A few decades ago knowing your way around a sewing kit was a must for almost anyone. Hand sewing was a form of art. But nowadays is a rare talent. It’s really a shame since having sewing skills can really save a lot of money on clothes and repairs, plus is a really fun hobby. If this sounds like something that interests you, there are some things that you need to know to get started.
First things first. Your sewing kit needs to have all the necessary items from the get-go. That is unless you want to constantly stop in the middle of a project to do last minute trips to your favourite sewing store. The basics are: multiple threads, you should have a variety of basic colours and the predominant ones on your wardrobe, a pack of hand needles with different sizes, pins, a pair of scissors and if you want a thimble and a needle threader.
You can find a pocket-size sewing kit to carry with you so that you can quickly fix any wardrobe malfunctions. It’s a good idea to include some spare buttons and safety pins too. You’ll find terrific options online.
Once your kit is set, you’ll need to acquaint yourself with all the different stitches there are. Really take the time to learn them since they are the bread and water of any sewist. There are many stitches that you can make by hand, here you’ll find the easiest and useful for the most basic sewing projects. If you find yourself having any doubts regarding stitches, we highly recommend you may even look into some teachings, it will be a helpful tool in case of emergency. But remember, practice makes masters!
Running Stitch For Decorations
This is one of the most basic stitches. All one has to do is go in and out at an equal distance. Be sure to make the stitch as small and even as possible. Also, keep in mind that this stitch is not exactly known for keeping things in place as its mostly not too resistant, but it is great for keeping decorations in place and useful in keeping pieces of a pattern together before a final sewing.
Hemming Stitch for Invisible Sewing
It should be nearly invisible on the front and small, short stitches that shape an “X” on the back, used for the hem on clothes have to be done carefully to avoid any marks also works wonderfully on the hemline of tablecloths and curtains. For better results, press the fabric before you start to work.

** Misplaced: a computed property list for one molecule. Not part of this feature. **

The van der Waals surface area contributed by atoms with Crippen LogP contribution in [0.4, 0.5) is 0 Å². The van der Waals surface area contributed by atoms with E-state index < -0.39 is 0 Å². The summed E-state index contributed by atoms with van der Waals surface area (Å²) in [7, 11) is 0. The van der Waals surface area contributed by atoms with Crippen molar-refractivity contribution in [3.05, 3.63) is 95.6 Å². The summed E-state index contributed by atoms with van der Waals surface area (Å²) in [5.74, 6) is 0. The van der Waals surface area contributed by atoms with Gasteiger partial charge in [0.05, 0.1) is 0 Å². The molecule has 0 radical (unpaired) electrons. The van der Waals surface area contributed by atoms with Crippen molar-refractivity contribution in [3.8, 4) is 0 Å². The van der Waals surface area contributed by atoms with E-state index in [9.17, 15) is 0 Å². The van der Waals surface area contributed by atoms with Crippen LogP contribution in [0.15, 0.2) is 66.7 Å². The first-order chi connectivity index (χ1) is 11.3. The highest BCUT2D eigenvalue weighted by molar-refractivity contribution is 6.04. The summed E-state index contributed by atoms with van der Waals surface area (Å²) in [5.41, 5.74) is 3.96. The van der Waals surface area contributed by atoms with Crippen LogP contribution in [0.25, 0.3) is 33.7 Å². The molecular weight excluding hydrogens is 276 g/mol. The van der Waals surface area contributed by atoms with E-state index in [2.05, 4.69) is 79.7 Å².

Blanket Stitch for Appliqués
It’s used as a decorative stitch on felted toys, sew appliqué and finish raw edges on the fabric. It’s meant to be seen so you can use any thread colour that complements your needlework. It’s a little time consuming but worth it because is very strong and durable. First, to hide the end knot, start in the middle layer of fabric, then begin stabbing from the bottom up and wrap the thread around your needle in the direction you’re sewing and pull the loop shut continue leaving about ¼ inch between stitches.
Slip Stitch for Edges
This is perfect for closing ups, attaching appliqué, down facings or folded fabric edges to another piece of fabric. It supposed to be nearly invisible because most of the stitch requires it to be hidden, for better results use a single thread and try to keep the stitches as neat and small as possible.
Back Stitch for When You Need Strength
If you’re holding seams for insert a zipper by hand this is the stitch you need to do. Is strong, adaptable and permanent. The stitches overlap on the back, the needle goes behind the previous stitch, almost like a sewing machine. Now is only matter of taking the time to do a lot of practice to master this useful stitches for your sewing and decor projects or save money repairing or adjusting your own clothes with this easy instructions.